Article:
No wonder so many Lake Houston residents are venturing outside during COVID-19. It is people to avoid, not nature, and nothing is as inviting as an outing to one of Texas’ state parks. However, there are a few “new rules” for anyone about to embark on a day trip to a favorite park.
Find a park close to home, the Sierra Club recommends. Long trips require bathroom breaks and visits to gas station convenience stores along the way, and that requires good hygiene. Good hygiene on the road is much like what would be done at home, recommends AARP. Wash hands thoroughly with soap and water after using public restrooms. Do not touch fixtures like faucet or door handles, the AARP says. That defeats the purpose of handwashing. Use tissue or paper towels to shield your hands. More advice: Wear disposable gloves when pumping gas. Pay for gas with cards, not mucky cash.
With travel hygiene lessons out of the way, Lake Houston travelers can plan a trip to their favorite, nearby state park. A few operational changes are still in effect at all Texas state parks, based on national and local public health recommendations.
“We’ve suspended all transactions at parks, equipment rentals and in-person interpretive programs,” said Stephanie Salinas Garcia, spokesperson for the Texas Parks and Wildlife Department. “All group-use facilities, headquarters and other enclosed spaces where people congregate also remain closed.”
Existing social distancing standards and public health recommendations remain in effect. That includes an optional wearing of a face covering and bringing a supply of hand sanitizer.
“We continue to require a 6-foot distance from individuals outside of their own party and we prohibit the gatherings of groups larger than five not part of the same family or household,” Garcia said.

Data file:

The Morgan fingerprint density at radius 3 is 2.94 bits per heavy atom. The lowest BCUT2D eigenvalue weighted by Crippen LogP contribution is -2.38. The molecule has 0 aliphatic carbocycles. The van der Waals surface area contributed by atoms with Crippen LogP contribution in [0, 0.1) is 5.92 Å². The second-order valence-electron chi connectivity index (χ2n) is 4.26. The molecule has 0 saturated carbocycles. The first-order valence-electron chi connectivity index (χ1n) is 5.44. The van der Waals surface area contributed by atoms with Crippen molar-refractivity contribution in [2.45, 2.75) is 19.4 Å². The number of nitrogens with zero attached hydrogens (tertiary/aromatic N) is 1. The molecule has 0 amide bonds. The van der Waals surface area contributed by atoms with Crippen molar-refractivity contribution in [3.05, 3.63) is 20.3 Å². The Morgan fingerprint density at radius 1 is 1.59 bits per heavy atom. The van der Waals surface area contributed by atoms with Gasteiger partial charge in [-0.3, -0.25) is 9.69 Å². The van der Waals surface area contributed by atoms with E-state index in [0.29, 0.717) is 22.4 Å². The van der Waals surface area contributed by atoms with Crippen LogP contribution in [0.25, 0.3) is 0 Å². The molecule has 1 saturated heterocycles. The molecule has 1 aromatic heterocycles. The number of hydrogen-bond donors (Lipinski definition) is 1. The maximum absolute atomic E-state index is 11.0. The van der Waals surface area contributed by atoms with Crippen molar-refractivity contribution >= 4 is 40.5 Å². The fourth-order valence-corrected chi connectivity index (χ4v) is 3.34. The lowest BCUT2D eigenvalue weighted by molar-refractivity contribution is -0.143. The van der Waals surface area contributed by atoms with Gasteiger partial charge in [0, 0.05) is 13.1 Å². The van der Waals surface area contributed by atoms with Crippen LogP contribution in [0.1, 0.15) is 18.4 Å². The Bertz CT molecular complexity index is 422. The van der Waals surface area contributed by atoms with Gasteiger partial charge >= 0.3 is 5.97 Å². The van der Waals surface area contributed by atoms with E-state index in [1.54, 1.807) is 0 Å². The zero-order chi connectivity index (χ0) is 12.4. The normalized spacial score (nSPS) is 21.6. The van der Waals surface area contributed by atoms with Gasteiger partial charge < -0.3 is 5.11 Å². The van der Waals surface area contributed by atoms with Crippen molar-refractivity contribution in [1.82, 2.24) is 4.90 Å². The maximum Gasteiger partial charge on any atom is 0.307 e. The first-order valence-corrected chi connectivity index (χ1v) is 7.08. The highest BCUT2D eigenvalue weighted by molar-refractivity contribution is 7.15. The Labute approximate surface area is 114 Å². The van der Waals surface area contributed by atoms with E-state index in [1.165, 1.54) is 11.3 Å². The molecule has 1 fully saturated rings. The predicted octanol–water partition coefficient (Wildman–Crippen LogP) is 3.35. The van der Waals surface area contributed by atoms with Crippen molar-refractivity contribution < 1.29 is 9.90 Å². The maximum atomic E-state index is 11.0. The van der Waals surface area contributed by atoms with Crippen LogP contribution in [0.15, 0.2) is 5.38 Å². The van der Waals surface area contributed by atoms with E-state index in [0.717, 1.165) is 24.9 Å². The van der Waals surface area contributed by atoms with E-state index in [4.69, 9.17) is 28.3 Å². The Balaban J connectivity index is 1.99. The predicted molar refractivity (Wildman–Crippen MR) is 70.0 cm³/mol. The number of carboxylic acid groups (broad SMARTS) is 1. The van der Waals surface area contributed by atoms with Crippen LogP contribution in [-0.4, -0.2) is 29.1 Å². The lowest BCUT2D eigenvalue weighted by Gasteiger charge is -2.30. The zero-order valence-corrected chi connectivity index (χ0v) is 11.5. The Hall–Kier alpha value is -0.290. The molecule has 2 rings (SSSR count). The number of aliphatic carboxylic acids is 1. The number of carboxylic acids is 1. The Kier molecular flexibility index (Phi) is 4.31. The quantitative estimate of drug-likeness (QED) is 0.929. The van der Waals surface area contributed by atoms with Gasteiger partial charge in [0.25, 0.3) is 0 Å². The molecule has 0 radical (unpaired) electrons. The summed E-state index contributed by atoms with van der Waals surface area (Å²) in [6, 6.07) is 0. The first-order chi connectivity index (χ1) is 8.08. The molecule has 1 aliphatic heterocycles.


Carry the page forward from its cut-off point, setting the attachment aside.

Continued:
Most Texas state parks limit the number of visitors depending on the park visited and based on several variables, according to Garcia.
“Among the factors each park takes into consideration when we determine the number of visitors for that day are available staffing, emergency services, ongoing construction or facility repairs, parking, the size of the park and the opportunity to spread out our visitors,” she said.
Each park may limit the number of visitors to popular attractions that attract the largest crowds, according to Garcia.
Huntsville State Park, 45 miles north of Lake Houston on Interstate 45, is open for day use and limited camping for those with pre-existing reservations only but advance day pass reservations are required. Their 21 miles of trails, playgrounds, a bird blind and nature center also include the 210-acre Lake Raven available for fishing, swimming or canoeing.
Lake Livingston State Park, also 45 miles north of Lake Houston near Highway 59, is open for day use and limited camping for those with pre-existing reservations. The park offers fishing in one of the largest lakes in the state, swimming, boating, hiking, birding, picnicking and mountain biking.
Sheldon Lake State Park, a mere 13 miles away, is a 2,800-acre recreation and education facility along Sheldon Lake reservoir used primarily for fishing and wildlife observation.
In addition to Texas’ state parks, there are numerous other parks to choose from, including several in or near Kingwood. Harris County Precinct 4 operates Jesse Jones Park and Nature Center in Humble, a 312-acre preserve featuring a 16-mile trail system along Spring Creek.
The City of Houston operates Lake Houston Wilderness Park in New Caney, open for day use only. All facilities there are currently closed. Kingwood Service Association operates River Grove Park, a 74-acre park at the south end of Woodland Hills Drive, and East End Park, a 158-acre park at the east end of Kingwood Drive. Check each park’s webpage first before heading out.
“We find that most visitors want to do the right thing once they understand why a new rule is needed and what they are required to do,” said Garcia. “The rules are clear and there to keep our visitors safe and prevent the spread of COVID-19. We all need to do our part to keep everyone, visitors and staff, safe.”
Garcia recommends visitors purchase their day passes for state parks in advance through the park’s online reservation system, texasstateparks.reserveamerica.com or by calling the customer service line, 512-389-8900, before heading to a park.
“We recommend everyone check our website and social media pages for the latest information before hitting the trails,” said Garcia.
Check out the latest Texas State Parks and Wildlife updates at tpwd.texas.gov, on Twitter @TPWDnews, and Facebook, TexasParksandWildlife. Texas Parks and Wildlife information also in available on Flickr, Instagram, LinkedIn, Pinterest and Snapchat.